Iain Duncan Smith Accuses EU Commissioner Laszlo Andor Of Bias In Welfare Criticism

The secretary of State for Work and Pensions Iain Duncan Smith delivers his speech to delegates on the third day of the Conservative Party Conference at Manchester Central in Manchester.
The secretary of State for Work and Pensions Iain Duncan Smith delivers his speech to delegates on the third day of the Conservative Party Conference at Manchester Central in Manchester.
Dave Thompson/PA Archive

Iain Duncan Smith has lashed out at EU Employment Commissioner Laszlo Andor after he warned that the UK government's benefits restrictions looked "nasty".

The work and pensions secretary wrote to Andor, who previously urged ministers to "think twice" about limiting benefits for EU migrants, accusing him of bias against Britain.

Andor had also said the government's Youth Contract was "not sufficient to deliver" progress in tackling youth unemployment.

Duncan Smith pointed out that the UK has the second highest youth employment rate of the major EU economies, adding: “Singling out the UK for criticism gives me the impression that the Commission is not capable of impartial analysis and comment."

The war of words comes as a report by Oxfam and the New Policy Institute warned that benefit cuts had left up to 200,000 families £18-a-week worse off and pushed 1.75 million people deeper into poverty.

The report found that 300,000 families had suffered a cut in housing benefit, 920,000 in council tax support and 480,000 in both benefits.

Oxfam chief Mark Goldring said that the coalition was “blowing massive holes in the safety net which is supposed to stop people falling further into poverty”.

He added: “We are already seeing people turning to food banks and struggling with rent, council tax, childcare and travel costs to job centres."

Andor said the new rules, which mean EU migrants have to show they are earning at least £149 a week for three months to be eligible for benefits, would cause "difficulties".

"I believe we will have some difficulties because workers in the European Union have rights," he told BBC Radio 4's Today programme.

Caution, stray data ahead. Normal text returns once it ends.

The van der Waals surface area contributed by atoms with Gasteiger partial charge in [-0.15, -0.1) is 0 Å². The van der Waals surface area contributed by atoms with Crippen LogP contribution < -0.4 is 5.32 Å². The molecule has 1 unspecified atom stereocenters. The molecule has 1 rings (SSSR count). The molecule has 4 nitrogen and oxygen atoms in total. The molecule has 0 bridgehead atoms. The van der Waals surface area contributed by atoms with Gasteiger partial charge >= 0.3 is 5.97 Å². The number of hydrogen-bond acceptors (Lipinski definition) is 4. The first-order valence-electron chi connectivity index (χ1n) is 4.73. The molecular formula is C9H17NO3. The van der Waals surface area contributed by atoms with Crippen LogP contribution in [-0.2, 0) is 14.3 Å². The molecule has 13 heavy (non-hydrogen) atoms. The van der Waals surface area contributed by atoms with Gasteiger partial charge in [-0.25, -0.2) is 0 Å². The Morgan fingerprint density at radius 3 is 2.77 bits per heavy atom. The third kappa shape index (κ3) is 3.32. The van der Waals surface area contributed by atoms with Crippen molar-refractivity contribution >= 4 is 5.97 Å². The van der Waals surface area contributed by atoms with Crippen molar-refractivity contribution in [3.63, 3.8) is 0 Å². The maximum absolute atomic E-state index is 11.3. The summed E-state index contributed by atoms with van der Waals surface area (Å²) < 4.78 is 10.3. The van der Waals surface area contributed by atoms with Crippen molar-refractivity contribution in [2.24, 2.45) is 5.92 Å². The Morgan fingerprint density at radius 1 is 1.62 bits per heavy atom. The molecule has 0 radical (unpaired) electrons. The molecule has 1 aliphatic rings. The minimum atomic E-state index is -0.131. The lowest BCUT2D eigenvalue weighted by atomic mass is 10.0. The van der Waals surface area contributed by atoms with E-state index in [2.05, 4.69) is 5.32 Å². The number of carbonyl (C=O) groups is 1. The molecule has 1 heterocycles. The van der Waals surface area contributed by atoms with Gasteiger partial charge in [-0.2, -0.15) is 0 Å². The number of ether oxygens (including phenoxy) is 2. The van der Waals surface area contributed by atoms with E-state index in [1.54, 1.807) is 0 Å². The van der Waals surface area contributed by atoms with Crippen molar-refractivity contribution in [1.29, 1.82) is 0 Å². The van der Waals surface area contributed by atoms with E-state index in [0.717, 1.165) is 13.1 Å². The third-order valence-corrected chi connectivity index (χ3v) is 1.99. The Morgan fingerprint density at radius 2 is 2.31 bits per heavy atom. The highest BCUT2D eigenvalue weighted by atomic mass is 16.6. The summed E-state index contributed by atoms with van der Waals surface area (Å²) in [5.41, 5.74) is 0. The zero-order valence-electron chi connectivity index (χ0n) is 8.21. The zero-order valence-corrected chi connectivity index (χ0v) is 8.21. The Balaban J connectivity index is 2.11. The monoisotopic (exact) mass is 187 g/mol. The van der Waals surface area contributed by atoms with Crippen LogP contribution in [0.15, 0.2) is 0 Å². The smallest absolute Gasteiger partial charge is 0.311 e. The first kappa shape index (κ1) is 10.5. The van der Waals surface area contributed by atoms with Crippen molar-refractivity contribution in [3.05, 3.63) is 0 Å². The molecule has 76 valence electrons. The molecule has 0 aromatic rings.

"This is something you have to understand and you cannot judge the working status of somebody after the level of earning. The case law in the European Union actually points to the opposite direction.

"What I understand is that in the last few months some members of the British government did not really mind that what they say is confronting the principles in the legislation of the European Union.

"Government should think twice before launching such new initiatives because, unfortunately, that can lead to a kind of conflict."

Asked if that meant it would be challenged, he replied: "First we need to see in writing what the new system will be and after we can make a conclusion."

He told the programme: "There is so much in the tabloid newspapers about Romanians and Bulgarians that people probably believe that there is a kind of influx while in reality the Romanians and Bulgarians are just a minority among the so-called EU migrants.

"The EU migrants, those coming from other EU countries to the UK in the last 20 years, never came up to the half of total immigration, so what exactly is the problem and what exactly can be remedied by tinkering with the rules, and the rights and the entitlements of EU citizens should be explained in a more factual way rather than just responding to gut feelings."

A Department for Work and Pensions spokesperson said: “Britain has a strong welfare state, but for too long the system trapped those it was designed to help in a state of dependency. There’s nothing kind or fair about that.

“That’s why the Government is fixing the system. Work is the best route out of poverty so we’re making sure it pays to work and supporting people into employment - with an extra 1.5 million people in work since 2010.

“We’re making the system fair to claimants and to taxpayers, and a strong safety net remains. We spend £94 billion a year on welfare for working-age people so those on low incomes or looking for work can meet their basic needs.

“Our reforms are specifically designed to improve the lives of the poorest in our society - with three million families better off as a result of Universal Credit.”

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